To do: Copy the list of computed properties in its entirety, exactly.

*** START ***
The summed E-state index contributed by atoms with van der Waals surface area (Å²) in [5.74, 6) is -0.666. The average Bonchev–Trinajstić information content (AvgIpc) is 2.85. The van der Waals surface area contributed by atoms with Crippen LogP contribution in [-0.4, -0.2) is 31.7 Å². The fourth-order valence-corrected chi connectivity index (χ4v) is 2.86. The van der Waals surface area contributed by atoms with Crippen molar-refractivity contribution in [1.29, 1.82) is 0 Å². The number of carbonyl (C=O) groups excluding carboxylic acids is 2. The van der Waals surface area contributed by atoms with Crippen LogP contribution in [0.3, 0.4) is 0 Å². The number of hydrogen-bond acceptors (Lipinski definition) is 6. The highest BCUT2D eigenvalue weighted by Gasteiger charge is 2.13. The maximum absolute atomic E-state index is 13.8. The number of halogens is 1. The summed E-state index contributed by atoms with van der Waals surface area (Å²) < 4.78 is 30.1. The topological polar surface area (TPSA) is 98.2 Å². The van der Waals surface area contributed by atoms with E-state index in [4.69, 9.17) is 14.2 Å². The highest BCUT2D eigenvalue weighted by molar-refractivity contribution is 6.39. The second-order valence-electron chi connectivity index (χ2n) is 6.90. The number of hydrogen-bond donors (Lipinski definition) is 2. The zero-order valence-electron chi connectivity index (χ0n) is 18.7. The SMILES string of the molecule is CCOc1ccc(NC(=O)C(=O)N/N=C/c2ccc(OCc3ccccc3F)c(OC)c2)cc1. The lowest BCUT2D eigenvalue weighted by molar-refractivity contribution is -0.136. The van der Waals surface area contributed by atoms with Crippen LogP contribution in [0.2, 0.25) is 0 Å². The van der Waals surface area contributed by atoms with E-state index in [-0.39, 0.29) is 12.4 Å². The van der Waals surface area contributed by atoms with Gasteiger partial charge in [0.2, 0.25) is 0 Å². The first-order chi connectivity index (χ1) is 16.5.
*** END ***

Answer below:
The summed E-state index contributed by atoms with van der Waals surface area (Å²) in [5.74, 6) is -0.666. The average Bonchev–Trinajstić information content (AvgIpc) is 2.85. The van der Waals surface area contributed by atoms with Crippen LogP contribution in [-0.4, -0.2) is 31.7 Å². The fourth-order valence-corrected chi connectivity index (χ4v) is 2.86. The van der Waals surface area contributed by atoms with Crippen molar-refractivity contribution in [1.29, 1.82) is 0 Å². The number of carbonyl (C=O) groups excluding carboxylic acids is 2. The van der Waals surface area contributed by atoms with Crippen LogP contribution in [0.3, 0.4) is 0 Å². The number of hydrogen-bond acceptors (Lipinski definition) is 6. The highest BCUT2D eigenvalue weighted by Gasteiger charge is 2.13. The maximum absolute atomic E-state index is 13.8. The number of halogens is 1. The summed E-state index contributed by atoms with van der Waals surface area (Å²) < 4.78 is 30.1. The topological polar surface area (TPSA) is 98.2 Å². The van der Waals surface area contributed by atoms with E-state index in [4.69, 9.17) is 14.2 Å². The highest BCUT2D eigenvalue weighted by molar-refractivity contribution is 6.39. The second-order valence-electron chi connectivity index (χ2n) is 6.90. The number of hydrogen-bond donors (Lipinski definition) is 2. The zero-order valence-electron chi connectivity index (χ0n) is 18.7. The SMILES string of the molecule is CCOc1ccc(NC(=O)C(=O)N/N=C/c2ccc(OCc3ccccc3F)c(OC)c2)cc1. The lowest BCUT2D eigenvalue weighted by molar-refractivity contribution is -0.136. The van der Waals surface area contributed by atoms with Crippen LogP contribution in [0.2, 0.25) is 0 Å². The van der Waals surface area contributed by atoms with E-state index in [-0.39, 0.29) is 12.4 Å². The van der Waals surface area contributed by atoms with Gasteiger partial charge in [0.2, 0.25) is 0 Å². The first-order chi connectivity index (χ1) is 16.5.